It’s because of situations such as these that I have such a passion for families. It angers me when I see young girls trying to care for siblings so their mom can date an abusive boyfriend. And when that boyfriend is aggressive toward that young girl, the mom takes the boyfriend’s side over the safety of her children because she is so desperate for love. This all too common scenario saddens my heart.
As parents, this is why we should be passionate about families. Stories such as that should upset us and make us rise up to protect families, because that is how God feels about His young children in these circumstances. God needs people to get frustrated with the current broken system so we declare, “Hey, there’s a better way! We don’t have to have this dysfunction here.”
Excerpt from “The New Vintage Family” by Drenda Keesee
Drenda Keesee’s contagious zeal and humorous personal experiences help make her ministry of spiritual, emotional and relational wholeness one that will bless your life and spark a new fire in your spirit.
A wife of over 30 years and a mother of five children, Drenda has ministered at churches, seminars, and conferences, and through the mediums of television and radio, for more than 20 years.
Her books, The New Vintage Family, Better Than You Think, and She Gets It are available wherever books are sold. In these heartfelt books, Drenda shares her personal journey and the life lessons that have brought her to where she is today, as well as practical answers that all people need to live a joyful life.
Drenda and her husband Gary founded Faith Life Now, a ministry designed to spread the message of freedom in the areas of finances, faith, marriage, and family. Faith Life Now hosts conferences worldwide, and sponsors both Fixing the Money Thing, which Drenda co-hosts with her husband Gary, and Drenda.
Through their own life experiences, the Keesees have found the principles from God’s Word to be powerful and effective. At one point, Drenda was a young, suicidal feminist with no hope of ever being “good enough” for her own standards of perfection. She never wanted the “inconvenience” of a husband or children, and she was on her own path to success. But the stress of trying to achieve perfection and perform for love left her broken and used. She had success, but it was nothing compared to the pain and loneliness it had also brought.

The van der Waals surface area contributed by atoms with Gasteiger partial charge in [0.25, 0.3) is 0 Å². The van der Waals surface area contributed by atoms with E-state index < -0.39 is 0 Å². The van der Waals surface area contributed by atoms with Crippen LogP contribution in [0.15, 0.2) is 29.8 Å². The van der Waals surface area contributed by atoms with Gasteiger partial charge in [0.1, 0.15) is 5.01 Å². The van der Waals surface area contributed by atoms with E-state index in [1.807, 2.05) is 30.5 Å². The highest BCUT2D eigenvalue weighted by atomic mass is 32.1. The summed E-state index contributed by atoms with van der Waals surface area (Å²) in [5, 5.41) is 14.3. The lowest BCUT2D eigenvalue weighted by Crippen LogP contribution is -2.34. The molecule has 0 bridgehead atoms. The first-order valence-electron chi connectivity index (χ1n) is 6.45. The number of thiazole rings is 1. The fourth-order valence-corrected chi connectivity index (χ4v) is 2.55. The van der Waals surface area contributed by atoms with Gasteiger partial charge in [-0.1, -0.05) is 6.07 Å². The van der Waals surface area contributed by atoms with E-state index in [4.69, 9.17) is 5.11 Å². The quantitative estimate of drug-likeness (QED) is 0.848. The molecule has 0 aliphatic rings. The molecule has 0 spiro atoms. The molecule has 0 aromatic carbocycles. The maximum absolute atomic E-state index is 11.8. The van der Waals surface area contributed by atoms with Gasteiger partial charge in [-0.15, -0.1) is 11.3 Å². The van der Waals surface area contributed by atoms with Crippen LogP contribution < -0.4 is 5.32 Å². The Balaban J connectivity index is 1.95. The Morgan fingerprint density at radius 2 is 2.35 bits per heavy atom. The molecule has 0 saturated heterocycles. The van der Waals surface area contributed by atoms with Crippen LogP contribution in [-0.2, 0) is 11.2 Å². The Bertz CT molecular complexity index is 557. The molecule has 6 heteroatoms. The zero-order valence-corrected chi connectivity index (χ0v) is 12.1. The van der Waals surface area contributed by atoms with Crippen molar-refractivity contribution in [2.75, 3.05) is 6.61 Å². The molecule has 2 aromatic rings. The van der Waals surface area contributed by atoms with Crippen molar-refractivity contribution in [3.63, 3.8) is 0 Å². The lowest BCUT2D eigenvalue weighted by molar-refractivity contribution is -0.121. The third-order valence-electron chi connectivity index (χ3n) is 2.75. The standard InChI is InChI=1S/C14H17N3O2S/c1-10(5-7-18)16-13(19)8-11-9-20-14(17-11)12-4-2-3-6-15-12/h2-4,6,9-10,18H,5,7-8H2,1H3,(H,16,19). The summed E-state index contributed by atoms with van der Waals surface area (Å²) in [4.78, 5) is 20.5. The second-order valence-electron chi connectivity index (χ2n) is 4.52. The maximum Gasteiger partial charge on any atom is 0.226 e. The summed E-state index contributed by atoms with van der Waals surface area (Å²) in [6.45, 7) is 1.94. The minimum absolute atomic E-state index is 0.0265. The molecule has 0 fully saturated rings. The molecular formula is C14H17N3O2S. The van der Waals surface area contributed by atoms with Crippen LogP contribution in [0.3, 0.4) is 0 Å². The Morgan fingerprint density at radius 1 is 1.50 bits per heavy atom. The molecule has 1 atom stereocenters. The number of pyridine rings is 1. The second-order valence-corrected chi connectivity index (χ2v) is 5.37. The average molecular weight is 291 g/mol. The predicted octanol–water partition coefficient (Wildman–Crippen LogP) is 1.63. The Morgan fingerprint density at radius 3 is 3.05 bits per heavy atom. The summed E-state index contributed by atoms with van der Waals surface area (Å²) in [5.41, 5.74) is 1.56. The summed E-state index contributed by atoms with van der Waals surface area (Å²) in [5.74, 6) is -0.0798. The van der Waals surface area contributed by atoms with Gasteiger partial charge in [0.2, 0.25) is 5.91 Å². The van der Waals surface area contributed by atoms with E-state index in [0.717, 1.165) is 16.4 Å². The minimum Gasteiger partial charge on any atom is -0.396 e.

That’s when God got a hold of her heart. It was there—at her lowest point—that she found the One who accepted and loved her, faults and all. Since that transformation, Drenda has had a passion to reach women who find themselves where she once was.
She married Gary after attending college, and there she found herself in a personal boot camp of sorts. She says, “I cried and told God, ‘I can do anything but be a wife and mother.’” She committed to learning how to do it God’s way. Through the many years of raising their children and struggling to make ends meet, Drenda learned from their mistakes. “I didn’t know how to be a wife and mother, but God saved our marriage, taught us how to parent our children for success, showed us how to have financial success, and then irony of all ironies, He called us to ministry.” It’s truly because of these life experiences that Drenda can now share so many insightful principles for people who are now going through the same struggles.